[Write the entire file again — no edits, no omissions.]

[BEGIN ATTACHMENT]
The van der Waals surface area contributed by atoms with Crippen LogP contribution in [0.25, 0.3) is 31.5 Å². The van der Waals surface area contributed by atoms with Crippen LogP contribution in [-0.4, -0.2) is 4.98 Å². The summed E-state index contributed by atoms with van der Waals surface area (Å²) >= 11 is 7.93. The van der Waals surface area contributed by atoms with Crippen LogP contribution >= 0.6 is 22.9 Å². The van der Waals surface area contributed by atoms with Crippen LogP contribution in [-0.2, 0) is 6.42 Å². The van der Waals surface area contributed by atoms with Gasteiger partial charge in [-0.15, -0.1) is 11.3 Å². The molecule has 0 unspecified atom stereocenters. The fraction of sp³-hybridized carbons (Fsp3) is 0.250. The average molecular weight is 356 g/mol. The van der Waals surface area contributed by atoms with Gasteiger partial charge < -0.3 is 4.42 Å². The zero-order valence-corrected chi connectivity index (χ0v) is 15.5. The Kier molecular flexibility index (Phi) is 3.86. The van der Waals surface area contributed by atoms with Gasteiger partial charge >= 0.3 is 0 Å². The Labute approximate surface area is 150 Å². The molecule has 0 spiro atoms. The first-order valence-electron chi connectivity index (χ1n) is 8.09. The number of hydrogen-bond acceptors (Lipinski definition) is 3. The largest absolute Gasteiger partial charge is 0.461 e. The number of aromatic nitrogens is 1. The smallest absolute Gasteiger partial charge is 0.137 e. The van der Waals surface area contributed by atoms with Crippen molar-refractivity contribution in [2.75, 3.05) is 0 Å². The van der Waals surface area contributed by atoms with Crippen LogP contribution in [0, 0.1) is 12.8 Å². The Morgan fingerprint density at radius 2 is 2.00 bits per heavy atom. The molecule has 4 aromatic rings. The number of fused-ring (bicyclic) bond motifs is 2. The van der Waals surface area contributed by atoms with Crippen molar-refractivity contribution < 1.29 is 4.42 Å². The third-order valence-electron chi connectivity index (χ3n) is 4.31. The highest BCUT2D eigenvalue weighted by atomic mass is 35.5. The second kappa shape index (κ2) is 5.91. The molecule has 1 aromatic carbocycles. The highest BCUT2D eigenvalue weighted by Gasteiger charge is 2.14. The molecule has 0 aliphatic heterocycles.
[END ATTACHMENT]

The van der Waals surface area contributed by atoms with Crippen LogP contribution in [0.25, 0.3) is 31.5 Å². The van der Waals surface area contributed by atoms with Crippen LogP contribution in [-0.4, -0.2) is 4.98 Å². The summed E-state index contributed by atoms with van der Waals surface area (Å²) >= 11 is 7.93. The van der Waals surface area contributed by atoms with Crippen LogP contribution >= 0.6 is 22.9 Å². The van der Waals surface area contributed by atoms with Crippen LogP contribution in [-0.2, 0) is 6.42 Å². The van der Waals surface area contributed by atoms with Gasteiger partial charge in [-0.15, -0.1) is 11.3 Å². The molecule has 0 unspecified atom stereocenters. The fraction of sp³-hybridized carbons (Fsp3) is 0.250. The average molecular weight is 356 g/mol. The van der Waals surface area contributed by atoms with Gasteiger partial charge < -0.3 is 4.42 Å². The zero-order valence-corrected chi connectivity index (χ0v) is 15.5. The Kier molecular flexibility index (Phi) is 3.86. The van der Waals surface area contributed by atoms with Gasteiger partial charge >= 0.3 is 0 Å². The Labute approximate surface area is 150 Å². The molecule has 0 spiro atoms. The first-order valence-electron chi connectivity index (χ1n) is 8.09. The number of hydrogen-bond acceptors (Lipinski definition) is 3. The largest absolute Gasteiger partial charge is 0.461 e. The number of aromatic nitrogens is 1. The smallest absolute Gasteiger partial charge is 0.137 e. The van der Waals surface area contributed by atoms with Crippen molar-refractivity contribution in [2.75, 3.05) is 0 Å². The van der Waals surface area contributed by atoms with Crippen LogP contribution in [0, 0.1) is 12.8 Å². The Morgan fingerprint density at radius 2 is 2.00 bits per heavy atom. The molecule has 4 aromatic rings. The number of fused-ring (bicyclic) bond motifs is 2. The van der Waals surface area contributed by atoms with Crippen molar-refractivity contribution < 1.29 is 4.42 Å². The third-order valence-electron chi connectivity index (χ3n) is 4.31. The highest BCUT2D eigenvalue weighted by atomic mass is 35.5. The second kappa shape index (κ2) is 5.91. The molecule has 1 aromatic carbocycles. The highest BCUT2D eigenvalue weighted by Gasteiger charge is 2.14. The molecule has 0 aliphatic heterocycles.